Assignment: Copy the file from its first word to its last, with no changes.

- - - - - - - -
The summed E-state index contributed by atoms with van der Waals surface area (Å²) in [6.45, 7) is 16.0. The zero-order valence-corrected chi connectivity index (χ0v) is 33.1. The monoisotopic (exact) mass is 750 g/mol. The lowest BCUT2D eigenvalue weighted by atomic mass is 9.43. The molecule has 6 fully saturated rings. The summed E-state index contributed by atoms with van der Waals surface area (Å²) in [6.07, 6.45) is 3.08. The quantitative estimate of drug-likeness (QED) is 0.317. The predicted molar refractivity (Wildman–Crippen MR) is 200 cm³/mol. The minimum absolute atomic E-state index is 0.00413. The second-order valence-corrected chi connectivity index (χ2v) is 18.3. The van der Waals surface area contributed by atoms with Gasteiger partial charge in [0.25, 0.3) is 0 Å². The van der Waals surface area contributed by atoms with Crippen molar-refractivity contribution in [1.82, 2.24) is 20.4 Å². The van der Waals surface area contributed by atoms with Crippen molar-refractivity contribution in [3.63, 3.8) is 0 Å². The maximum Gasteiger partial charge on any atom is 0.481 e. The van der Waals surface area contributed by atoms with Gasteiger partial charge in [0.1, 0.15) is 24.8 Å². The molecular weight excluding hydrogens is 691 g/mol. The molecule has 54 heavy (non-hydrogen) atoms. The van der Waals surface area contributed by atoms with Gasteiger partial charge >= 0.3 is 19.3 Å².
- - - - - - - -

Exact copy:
The summed E-state index contributed by atoms with van der Waals surface area (Å²) in [6.45, 7) is 16.0. The zero-order valence-corrected chi connectivity index (χ0v) is 33.1. The monoisotopic (exact) mass is 750 g/mol. The lowest BCUT2D eigenvalue weighted by atomic mass is 9.43. The molecule has 6 fully saturated rings. The summed E-state index contributed by atoms with van der Waals surface area (Å²) in [6.07, 6.45) is 3.08. The quantitative estimate of drug-likeness (QED) is 0.317. The predicted molar refractivity (Wildman–Crippen MR) is 200 cm³/mol. The minimum absolute atomic E-state index is 0.00413. The second-order valence-corrected chi connectivity index (χ2v) is 18.3. The van der Waals surface area contributed by atoms with Gasteiger partial charge in [0.25, 0.3) is 0 Å². The van der Waals surface area contributed by atoms with Crippen molar-refractivity contribution in [1.82, 2.24) is 20.4 Å². The van der Waals surface area contributed by atoms with Crippen molar-refractivity contribution in [3.63, 3.8) is 0 Å². The maximum Gasteiger partial charge on any atom is 0.481 e. The van der Waals surface area contributed by atoms with Gasteiger partial charge in [0.1, 0.15) is 24.8 Å². The molecular weight excluding hydrogens is 691 g/mol. The molecule has 54 heavy (non-hydrogen) atoms. The van der Waals surface area contributed by atoms with Gasteiger partial charge >= 0.3 is 19.3 Å².